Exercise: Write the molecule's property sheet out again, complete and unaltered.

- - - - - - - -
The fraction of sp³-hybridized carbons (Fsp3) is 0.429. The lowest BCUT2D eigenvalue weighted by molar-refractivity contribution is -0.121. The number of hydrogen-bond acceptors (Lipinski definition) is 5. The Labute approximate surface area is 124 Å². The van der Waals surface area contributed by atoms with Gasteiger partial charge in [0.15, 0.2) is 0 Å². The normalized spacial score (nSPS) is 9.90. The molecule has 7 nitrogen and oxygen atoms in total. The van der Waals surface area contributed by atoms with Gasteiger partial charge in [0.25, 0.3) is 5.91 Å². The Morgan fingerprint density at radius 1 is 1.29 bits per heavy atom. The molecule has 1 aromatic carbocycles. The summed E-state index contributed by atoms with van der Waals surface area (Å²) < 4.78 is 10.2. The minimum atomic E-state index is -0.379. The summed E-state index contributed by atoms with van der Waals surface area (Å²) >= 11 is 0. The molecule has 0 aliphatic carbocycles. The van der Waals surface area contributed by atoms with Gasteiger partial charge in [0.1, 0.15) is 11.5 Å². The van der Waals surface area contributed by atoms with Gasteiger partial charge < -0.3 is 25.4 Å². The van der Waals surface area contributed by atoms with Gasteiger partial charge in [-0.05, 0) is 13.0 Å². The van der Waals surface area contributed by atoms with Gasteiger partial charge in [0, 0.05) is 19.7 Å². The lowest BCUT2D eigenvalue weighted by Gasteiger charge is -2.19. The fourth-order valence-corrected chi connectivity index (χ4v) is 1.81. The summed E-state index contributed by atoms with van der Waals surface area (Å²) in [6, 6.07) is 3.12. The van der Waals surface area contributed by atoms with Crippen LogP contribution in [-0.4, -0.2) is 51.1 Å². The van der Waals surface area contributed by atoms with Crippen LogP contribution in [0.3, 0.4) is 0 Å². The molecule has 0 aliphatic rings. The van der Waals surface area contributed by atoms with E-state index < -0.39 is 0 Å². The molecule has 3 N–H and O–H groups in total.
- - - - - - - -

The fraction of sp³-hybridized carbons (Fsp3) is 0.429. The lowest BCUT2D eigenvalue weighted by molar-refractivity contribution is -0.121. The number of hydrogen-bond acceptors (Lipinski definition) is 5. The Labute approximate surface area is 124 Å². The van der Waals surface area contributed by atoms with Gasteiger partial charge in [0.15, 0.2) is 0 Å². The normalized spacial score (nSPS) is 9.90. The molecule has 7 nitrogen and oxygen atoms in total. The van der Waals surface area contributed by atoms with Gasteiger partial charge in [0.25, 0.3) is 5.91 Å². The Morgan fingerprint density at radius 1 is 1.29 bits per heavy atom. The molecule has 1 aromatic carbocycles. The summed E-state index contributed by atoms with van der Waals surface area (Å²) < 4.78 is 10.2. The minimum atomic E-state index is -0.379. The summed E-state index contributed by atoms with van der Waals surface area (Å²) >= 11 is 0. The molecule has 0 aliphatic carbocycles. The van der Waals surface area contributed by atoms with Gasteiger partial charge in [0.1, 0.15) is 11.5 Å². The van der Waals surface area contributed by atoms with Gasteiger partial charge < -0.3 is 25.4 Å². The van der Waals surface area contributed by atoms with Gasteiger partial charge in [-0.05, 0) is 13.0 Å². The van der Waals surface area contributed by atoms with Gasteiger partial charge in [0, 0.05) is 19.7 Å². The lowest BCUT2D eigenvalue weighted by Gasteiger charge is -2.19. The fourth-order valence-corrected chi connectivity index (χ4v) is 1.81. The summed E-state index contributed by atoms with van der Waals surface area (Å²) in [6, 6.07) is 3.12. The van der Waals surface area contributed by atoms with Crippen LogP contribution in [-0.4, -0.2) is 51.1 Å². The van der Waals surface area contributed by atoms with Crippen LogP contribution in [0.3, 0.4) is 0 Å². The molecule has 0 aliphatic rings. The van der Waals surface area contributed by atoms with E-state index < -0.39 is 0 Å². The molecule has 3 N–H and O–H groups in total.